The top portion 31A of the undercap 30A has a generally circular cross-section for mating with the bottom portion 22A of the aerosol container 20A. When the undercap 30A is secured to the aerosol container 20A the generally circular cross-section of the top portion 31A is aligned with the axis of symmetry 29A of the aerosol container 20A.

The bottom portion 32A of the undercap 30A includes a gripping area 36A having an elliptically-shaped cross-section. The elliptically-shaped cross-section is offset from the axis of symmetry 29A of the aerosol container 20A.

The elliptical bottom portion 32A of the undercap 30A defines a first sidewall portion 37A and a second sidewall portion 39A. The first sidewall portion 37A is located closer to the axis of symmetry 29A of the aerosol container 20A than the second sidewall portion 39A of the undercap 30A.

The undercap 30A comprises a plastic shell defining an undercap aperture 38A. The undercap aperture 38A provides a passage for dispensing the aerosol product 14 in a generally downward direction through the undercap 30A. A sidewall orifice 39A is defined in the sidewall 33A of the undercap 30A. Preferably, the undercap 30A is formed from a unitary and resilient polymeric material such as polypropylene, polyethylene, polyolyfin or any other suitable polymeric material.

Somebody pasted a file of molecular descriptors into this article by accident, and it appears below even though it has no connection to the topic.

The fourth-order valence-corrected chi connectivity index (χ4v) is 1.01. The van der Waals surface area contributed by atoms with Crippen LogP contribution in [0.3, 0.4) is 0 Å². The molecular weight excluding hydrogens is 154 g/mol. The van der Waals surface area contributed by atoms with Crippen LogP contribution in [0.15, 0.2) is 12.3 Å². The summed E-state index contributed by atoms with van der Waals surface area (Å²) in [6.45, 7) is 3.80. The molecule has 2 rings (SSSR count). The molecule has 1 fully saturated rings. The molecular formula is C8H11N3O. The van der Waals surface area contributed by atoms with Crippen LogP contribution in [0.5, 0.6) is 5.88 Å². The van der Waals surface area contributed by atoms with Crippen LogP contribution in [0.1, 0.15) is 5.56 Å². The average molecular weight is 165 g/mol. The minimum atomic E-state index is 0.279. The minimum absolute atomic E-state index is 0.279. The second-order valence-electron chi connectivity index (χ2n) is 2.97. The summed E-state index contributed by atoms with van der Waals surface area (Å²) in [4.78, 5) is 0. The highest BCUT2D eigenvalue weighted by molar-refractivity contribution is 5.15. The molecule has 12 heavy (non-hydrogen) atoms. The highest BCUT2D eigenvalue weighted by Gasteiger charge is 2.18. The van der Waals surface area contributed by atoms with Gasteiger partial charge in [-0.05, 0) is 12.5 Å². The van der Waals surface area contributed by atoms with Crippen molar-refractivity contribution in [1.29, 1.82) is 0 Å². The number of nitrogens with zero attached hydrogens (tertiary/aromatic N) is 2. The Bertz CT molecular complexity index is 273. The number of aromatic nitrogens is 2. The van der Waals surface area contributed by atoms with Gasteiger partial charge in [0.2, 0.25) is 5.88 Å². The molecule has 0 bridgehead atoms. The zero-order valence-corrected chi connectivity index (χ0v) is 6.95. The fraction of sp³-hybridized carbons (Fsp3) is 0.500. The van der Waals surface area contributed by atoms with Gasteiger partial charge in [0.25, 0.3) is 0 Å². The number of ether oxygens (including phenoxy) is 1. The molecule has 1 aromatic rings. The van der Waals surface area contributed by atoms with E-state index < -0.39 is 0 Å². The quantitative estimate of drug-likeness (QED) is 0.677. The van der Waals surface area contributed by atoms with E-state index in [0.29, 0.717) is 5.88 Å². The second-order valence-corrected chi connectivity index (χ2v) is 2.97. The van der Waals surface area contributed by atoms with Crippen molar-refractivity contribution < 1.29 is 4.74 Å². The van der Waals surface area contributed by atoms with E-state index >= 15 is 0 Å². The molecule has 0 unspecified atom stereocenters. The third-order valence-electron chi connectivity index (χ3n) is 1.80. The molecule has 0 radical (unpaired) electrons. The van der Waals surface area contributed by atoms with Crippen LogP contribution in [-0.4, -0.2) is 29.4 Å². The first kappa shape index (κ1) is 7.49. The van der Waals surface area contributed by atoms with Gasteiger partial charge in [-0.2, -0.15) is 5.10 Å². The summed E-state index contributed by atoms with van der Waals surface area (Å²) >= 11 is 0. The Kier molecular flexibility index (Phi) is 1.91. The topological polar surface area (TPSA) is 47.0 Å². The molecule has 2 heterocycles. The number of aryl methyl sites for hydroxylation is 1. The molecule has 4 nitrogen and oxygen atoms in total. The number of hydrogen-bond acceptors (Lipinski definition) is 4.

FIGS. 8-10 further illustrate the undercap 30A of the locking aerosol dispenser 10A. The rotational mounting 40A comprises a plurality of minor ribs 41A and a plurality of major ribs 42A extending inwardly from the sidewall 33A of the undercap 30A.

The plurality of minor ribs 41A extend inwardly from the first sidewall portion 37A of the sidewall 33A of the undercap 30A adjacent to the actuator 50A. Each of the plurality of minor ribs 41A terminates in a tapered end 43A adjacent to the top portion 31A of the undercap 30A. Each of the plurality of minor ribs 41A has an inwardly extending minor tab 45A.

The plurality of major ribs 42A extend inwardly from the second sidewall portion 39A of the sidewall 33A of the undercap 30A opposite from the actuator 50A. Each of the plurality of major ribs 42A terminates in a tapered end 44A adjacent to the top portion 31A of the undercap 30A. Each of the plurality of major ribs 42A has an inwardly extending major tab 46A. Preferably, the undercap 30A and the plurality of minor and major tabs 45A and 46A are integrally formed from a deformable and resilient polymeric material. The deformable and resilient material enables the undercap 30A to be resiliently mounted to the aerosol container 20A.